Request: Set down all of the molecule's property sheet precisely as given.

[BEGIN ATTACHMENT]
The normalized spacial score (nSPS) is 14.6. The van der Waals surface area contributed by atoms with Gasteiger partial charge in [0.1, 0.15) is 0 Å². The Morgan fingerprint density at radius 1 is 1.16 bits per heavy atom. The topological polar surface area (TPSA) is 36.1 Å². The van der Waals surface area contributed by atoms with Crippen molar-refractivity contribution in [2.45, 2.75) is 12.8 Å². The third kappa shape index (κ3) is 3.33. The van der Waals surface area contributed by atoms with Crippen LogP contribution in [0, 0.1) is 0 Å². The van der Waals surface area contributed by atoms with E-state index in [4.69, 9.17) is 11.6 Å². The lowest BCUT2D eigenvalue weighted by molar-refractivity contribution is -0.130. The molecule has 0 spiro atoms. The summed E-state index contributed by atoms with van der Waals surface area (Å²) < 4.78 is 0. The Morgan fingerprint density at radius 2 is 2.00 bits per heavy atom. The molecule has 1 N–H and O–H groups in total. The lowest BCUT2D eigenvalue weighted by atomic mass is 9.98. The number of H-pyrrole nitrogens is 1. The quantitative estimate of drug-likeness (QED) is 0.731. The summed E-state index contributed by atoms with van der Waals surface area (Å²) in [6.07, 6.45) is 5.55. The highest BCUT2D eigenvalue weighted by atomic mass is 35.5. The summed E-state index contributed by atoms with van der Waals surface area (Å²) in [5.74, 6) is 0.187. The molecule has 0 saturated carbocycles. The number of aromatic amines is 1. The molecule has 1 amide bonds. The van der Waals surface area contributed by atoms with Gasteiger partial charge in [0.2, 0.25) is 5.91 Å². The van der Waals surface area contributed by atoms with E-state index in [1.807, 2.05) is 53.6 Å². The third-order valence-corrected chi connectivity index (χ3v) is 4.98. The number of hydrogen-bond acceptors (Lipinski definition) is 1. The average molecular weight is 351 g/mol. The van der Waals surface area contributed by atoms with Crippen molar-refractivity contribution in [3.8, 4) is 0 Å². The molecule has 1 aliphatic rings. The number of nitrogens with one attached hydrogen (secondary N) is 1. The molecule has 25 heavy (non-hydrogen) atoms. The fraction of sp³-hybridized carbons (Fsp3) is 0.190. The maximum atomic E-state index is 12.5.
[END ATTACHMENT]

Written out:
The normalized spacial score (nSPS) is 14.6. The van der Waals surface area contributed by atoms with Gasteiger partial charge in [0.1, 0.15) is 0 Å². The Morgan fingerprint density at radius 1 is 1.16 bits per heavy atom. The topological polar surface area (TPSA) is 36.1 Å². The van der Waals surface area contributed by atoms with Crippen molar-refractivity contribution in [2.45, 2.75) is 12.8 Å². The third kappa shape index (κ3) is 3.33. The van der Waals surface area contributed by atoms with Crippen LogP contribution in [0, 0.1) is 0 Å². The van der Waals surface area contributed by atoms with E-state index in [4.69, 9.17) is 11.6 Å². The lowest BCUT2D eigenvalue weighted by molar-refractivity contribution is -0.130. The molecule has 0 spiro atoms. The summed E-state index contributed by atoms with van der Waals surface area (Å²) < 4.78 is 0. The Morgan fingerprint density at radius 2 is 2.00 bits per heavy atom. The molecule has 1 N–H and O–H groups in total. The lowest BCUT2D eigenvalue weighted by atomic mass is 9.98. The number of H-pyrrole nitrogens is 1. The quantitative estimate of drug-likeness (QED) is 0.731. The summed E-state index contributed by atoms with van der Waals surface area (Å²) in [6.07, 6.45) is 5.55. The highest BCUT2D eigenvalue weighted by atomic mass is 35.5. The summed E-state index contributed by atoms with van der Waals surface area (Å²) in [5.74, 6) is 0.187. The molecule has 0 saturated carbocycles. The number of aromatic amines is 1. The molecule has 1 amide bonds. The van der Waals surface area contributed by atoms with Gasteiger partial charge in [0.2, 0.25) is 5.91 Å². The van der Waals surface area contributed by atoms with E-state index in [1.807, 2.05) is 53.6 Å². The third-order valence-corrected chi connectivity index (χ3v) is 4.98. The number of hydrogen-bond acceptors (Lipinski definition) is 1. The average molecular weight is 351 g/mol. The van der Waals surface area contributed by atoms with Crippen molar-refractivity contribution in [3.8, 4) is 0 Å². The molecule has 1 aliphatic rings. The number of nitrogens with one attached hydrogen (secondary N) is 1. The molecule has 25 heavy (non-hydrogen) atoms. The fraction of sp³-hybridized carbons (Fsp3) is 0.190. The maximum atomic E-state index is 12.5.